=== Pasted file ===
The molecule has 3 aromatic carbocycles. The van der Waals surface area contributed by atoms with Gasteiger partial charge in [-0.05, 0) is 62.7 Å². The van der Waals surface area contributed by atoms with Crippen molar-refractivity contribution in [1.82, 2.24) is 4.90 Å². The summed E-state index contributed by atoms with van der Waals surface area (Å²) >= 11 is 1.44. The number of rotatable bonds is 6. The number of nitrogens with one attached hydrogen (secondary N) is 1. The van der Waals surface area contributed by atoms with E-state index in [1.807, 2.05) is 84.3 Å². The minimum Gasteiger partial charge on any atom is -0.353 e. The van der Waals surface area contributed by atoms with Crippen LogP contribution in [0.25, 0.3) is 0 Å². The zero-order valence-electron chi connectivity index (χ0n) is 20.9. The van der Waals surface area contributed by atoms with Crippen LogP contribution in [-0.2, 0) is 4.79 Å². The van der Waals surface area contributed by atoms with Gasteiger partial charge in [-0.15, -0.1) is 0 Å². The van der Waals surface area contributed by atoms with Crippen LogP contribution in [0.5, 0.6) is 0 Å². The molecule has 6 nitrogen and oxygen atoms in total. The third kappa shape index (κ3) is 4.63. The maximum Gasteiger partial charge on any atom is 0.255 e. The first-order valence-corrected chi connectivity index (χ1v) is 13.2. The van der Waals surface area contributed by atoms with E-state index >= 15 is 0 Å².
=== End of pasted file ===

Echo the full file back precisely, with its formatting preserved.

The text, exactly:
The molecule has 3 aromatic carbocycles. The van der Waals surface area contributed by atoms with Gasteiger partial charge in [-0.05, 0) is 62.7 Å². The van der Waals surface area contributed by atoms with Crippen molar-refractivity contribution in [1.82, 2.24) is 4.90 Å². The summed E-state index contributed by atoms with van der Waals surface area (Å²) >= 11 is 1.44. The number of rotatable bonds is 6. The number of nitrogens with one attached hydrogen (secondary N) is 1. The van der Waals surface area contributed by atoms with E-state index in [1.807, 2.05) is 84.3 Å². The minimum Gasteiger partial charge on any atom is -0.353 e. The van der Waals surface area contributed by atoms with Crippen LogP contribution in [0.25, 0.3) is 0 Å². The zero-order valence-electron chi connectivity index (χ0n) is 20.9. The van der Waals surface area contributed by atoms with Crippen LogP contribution in [-0.2, 0) is 4.79 Å². The van der Waals surface area contributed by atoms with Gasteiger partial charge in [-0.15, -0.1) is 0 Å². The van der Waals surface area contributed by atoms with Crippen LogP contribution in [0.5, 0.6) is 0 Å². The molecule has 6 nitrogen and oxygen atoms in total. The third kappa shape index (κ3) is 4.63. The maximum Gasteiger partial charge on any atom is 0.255 e. The first-order valence-corrected chi connectivity index (χ1v) is 13.2. The van der Waals surface area contributed by atoms with E-state index >= 15 is 0 Å².